Last month, Gunderson said, school board members and teachers embarked on a retreat to review their mission and discuss how to keep students engaged. Growing up on Oahu, she said, she remembers the school having “far more students” when she would make yearly summertime visits to her grandmother living on Maui.

“I’m not sure what’s changed, but they still offer that very special spirit with top-notch education,” she said. “When I heard they were having some trouble, I thought, well, maybe this is someplace I’d like to be.

“I’d like to bring them back to what they can be.”

Silver, who has 25 years of experience in private and independent institutions around the world, has specialized in upgrading schools, including his stint with The Village School in Houston.

The private Texas school had preschool through 8th-grade students before Silver arrived in 2007, and in each of his subsequent years it added a grade level until it reached 12th grade in the fall of 2011.

“I’m at a point in my career where it is not as important as to where I am but what school and community I’m teaching at,” he said. Maui Preparatory Academy “is the kind of place I thrive at, where people are not afraid to look at the mirror and say what we do well and what we don’t.”

Arriving on the island in early May, Silver attended the last board meeting and commencement ceremony to ease his transition. In those brief gatherings, he said the young school is looking to “distinguish itself” from other Maui schools with possible online education tools and a golf and tennis academy.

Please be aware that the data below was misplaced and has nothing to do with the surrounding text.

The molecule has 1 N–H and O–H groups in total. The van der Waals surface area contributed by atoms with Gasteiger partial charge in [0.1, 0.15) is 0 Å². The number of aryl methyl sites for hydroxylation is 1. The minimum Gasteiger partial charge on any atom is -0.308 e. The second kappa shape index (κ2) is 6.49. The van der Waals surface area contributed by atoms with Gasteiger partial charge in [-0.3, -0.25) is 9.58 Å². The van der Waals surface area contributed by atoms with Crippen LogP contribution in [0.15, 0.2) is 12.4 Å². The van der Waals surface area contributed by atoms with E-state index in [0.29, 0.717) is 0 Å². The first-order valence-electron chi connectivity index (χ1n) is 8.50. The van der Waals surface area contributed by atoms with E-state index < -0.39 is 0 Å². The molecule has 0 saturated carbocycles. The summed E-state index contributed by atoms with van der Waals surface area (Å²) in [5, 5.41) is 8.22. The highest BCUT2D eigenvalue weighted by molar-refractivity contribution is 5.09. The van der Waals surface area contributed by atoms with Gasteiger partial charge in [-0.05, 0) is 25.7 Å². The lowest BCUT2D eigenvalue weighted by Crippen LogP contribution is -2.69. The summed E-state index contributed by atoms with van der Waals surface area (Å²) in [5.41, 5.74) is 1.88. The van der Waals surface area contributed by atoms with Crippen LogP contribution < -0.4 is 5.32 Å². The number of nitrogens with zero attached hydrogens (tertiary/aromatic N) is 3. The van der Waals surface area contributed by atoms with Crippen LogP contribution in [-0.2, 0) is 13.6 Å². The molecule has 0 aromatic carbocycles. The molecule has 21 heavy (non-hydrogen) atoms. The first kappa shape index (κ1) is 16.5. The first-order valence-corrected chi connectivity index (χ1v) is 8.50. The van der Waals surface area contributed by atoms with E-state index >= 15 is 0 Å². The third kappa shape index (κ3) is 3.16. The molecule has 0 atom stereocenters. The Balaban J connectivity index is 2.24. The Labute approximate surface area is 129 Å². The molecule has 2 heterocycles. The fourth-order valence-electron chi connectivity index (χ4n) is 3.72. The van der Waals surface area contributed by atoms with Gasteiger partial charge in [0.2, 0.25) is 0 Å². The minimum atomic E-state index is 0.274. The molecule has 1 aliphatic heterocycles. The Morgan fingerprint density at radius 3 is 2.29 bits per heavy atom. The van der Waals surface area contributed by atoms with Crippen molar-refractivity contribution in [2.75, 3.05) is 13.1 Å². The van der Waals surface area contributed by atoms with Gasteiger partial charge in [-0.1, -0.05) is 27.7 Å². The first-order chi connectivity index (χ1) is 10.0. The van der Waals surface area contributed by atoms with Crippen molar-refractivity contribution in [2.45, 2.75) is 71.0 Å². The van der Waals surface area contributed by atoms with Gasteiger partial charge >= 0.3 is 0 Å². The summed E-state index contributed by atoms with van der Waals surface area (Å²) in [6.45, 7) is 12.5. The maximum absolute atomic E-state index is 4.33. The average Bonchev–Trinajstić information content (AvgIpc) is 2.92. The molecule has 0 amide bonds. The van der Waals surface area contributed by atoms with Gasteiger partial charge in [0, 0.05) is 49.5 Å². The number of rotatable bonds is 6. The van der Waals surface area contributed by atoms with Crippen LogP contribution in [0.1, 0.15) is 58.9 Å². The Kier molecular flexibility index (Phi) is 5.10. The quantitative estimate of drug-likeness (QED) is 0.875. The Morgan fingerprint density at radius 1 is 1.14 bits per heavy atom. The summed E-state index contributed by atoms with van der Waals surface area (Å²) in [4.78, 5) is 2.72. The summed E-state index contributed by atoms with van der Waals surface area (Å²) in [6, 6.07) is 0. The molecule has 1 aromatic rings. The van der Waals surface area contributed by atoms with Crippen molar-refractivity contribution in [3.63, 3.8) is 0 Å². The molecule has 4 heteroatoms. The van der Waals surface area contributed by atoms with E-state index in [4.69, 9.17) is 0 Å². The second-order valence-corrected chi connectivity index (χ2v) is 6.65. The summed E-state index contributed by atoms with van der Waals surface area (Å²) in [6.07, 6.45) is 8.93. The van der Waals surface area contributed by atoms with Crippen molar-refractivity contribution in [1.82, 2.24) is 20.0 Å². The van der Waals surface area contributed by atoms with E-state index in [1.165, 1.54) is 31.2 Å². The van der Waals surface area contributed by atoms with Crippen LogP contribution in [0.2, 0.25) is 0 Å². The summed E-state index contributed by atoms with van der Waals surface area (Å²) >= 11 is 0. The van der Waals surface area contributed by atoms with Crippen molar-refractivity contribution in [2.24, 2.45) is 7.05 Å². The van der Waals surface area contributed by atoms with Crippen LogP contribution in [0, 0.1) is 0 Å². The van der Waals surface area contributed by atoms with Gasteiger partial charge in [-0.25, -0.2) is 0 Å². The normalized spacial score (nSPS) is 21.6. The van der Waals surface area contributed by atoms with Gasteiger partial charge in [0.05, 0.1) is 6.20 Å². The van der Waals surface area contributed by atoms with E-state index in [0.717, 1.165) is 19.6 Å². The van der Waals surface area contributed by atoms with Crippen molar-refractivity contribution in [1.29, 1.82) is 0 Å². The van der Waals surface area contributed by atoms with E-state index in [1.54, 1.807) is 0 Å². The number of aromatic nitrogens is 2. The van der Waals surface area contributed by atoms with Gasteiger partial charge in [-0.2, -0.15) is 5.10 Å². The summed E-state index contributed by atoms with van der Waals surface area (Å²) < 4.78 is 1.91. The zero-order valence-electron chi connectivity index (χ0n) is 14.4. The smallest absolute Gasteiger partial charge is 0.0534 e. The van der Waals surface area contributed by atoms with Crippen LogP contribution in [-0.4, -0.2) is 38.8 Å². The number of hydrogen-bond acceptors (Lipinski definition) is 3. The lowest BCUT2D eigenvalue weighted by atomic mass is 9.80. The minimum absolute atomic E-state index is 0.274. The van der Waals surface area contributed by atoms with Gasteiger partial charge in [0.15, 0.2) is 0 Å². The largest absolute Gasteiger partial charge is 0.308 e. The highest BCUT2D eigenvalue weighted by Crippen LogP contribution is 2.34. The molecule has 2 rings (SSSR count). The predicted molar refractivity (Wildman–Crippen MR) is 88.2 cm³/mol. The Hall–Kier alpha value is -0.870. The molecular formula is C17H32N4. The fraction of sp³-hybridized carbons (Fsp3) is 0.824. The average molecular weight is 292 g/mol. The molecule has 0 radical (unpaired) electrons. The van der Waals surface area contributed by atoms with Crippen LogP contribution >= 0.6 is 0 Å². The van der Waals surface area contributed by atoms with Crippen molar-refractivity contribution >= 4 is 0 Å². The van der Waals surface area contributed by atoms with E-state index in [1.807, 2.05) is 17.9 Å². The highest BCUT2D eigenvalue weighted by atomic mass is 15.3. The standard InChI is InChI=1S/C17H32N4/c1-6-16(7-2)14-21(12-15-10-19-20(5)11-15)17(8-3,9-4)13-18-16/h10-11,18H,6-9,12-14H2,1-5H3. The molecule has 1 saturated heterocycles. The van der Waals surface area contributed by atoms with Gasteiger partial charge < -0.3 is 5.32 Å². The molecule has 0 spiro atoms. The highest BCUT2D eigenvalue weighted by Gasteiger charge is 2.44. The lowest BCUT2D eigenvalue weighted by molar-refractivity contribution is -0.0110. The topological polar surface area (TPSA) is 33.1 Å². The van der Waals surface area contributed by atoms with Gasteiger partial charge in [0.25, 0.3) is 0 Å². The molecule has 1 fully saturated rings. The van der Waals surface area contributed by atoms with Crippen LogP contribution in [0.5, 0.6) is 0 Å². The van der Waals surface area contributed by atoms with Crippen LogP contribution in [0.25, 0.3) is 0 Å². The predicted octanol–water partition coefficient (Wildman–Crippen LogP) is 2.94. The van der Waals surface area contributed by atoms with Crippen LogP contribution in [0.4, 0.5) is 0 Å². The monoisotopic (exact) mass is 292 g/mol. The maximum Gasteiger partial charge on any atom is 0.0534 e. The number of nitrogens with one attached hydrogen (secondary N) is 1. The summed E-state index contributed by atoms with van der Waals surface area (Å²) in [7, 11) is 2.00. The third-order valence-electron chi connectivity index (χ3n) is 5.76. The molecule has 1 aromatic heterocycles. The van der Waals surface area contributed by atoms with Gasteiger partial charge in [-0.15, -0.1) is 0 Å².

“I think these are all areas we want to be engaged in and thinking about,” he said. “A lot of this is all what George started . . . so this is just a transition in leadership to give it a little bit of a jolt.”

Plans also include expansion of school facilities, which take up only about a quarter of its 20 acres.

The current campus sustains about 220 students, Silver said, but it is looking to expand its population and land usage in the next five to seven years.

“We had 17 to 18 graduates last year, but I’d love to see us get 25 to 30,” he said. “We want to grow the high school because with a larger student body you get to do more, but we want to leverage that with having a small-school atmosphere.

“That personal touch is something we don’t want to lose.”

Another island private school is the Doris Todd Christian Academy, formerly called the Doris Todd Memorial Christian Day School, in Paia. The school offers classes for preschool through 8th-grade students. It opens Aug. 12.

Addressing the name change, school Principal Carolyn Moore said “the main reason is just to shorten it.” But the school itself remains the same.

“We haven’t changed. It’s just our name,” she said.

Maui Preparatory Academy begins Aug. 19, with Seabury Hall starting the following day. Kamehameha Schools Maui begins Monday, along with all public schools.

* Chris Sugidono can be reached at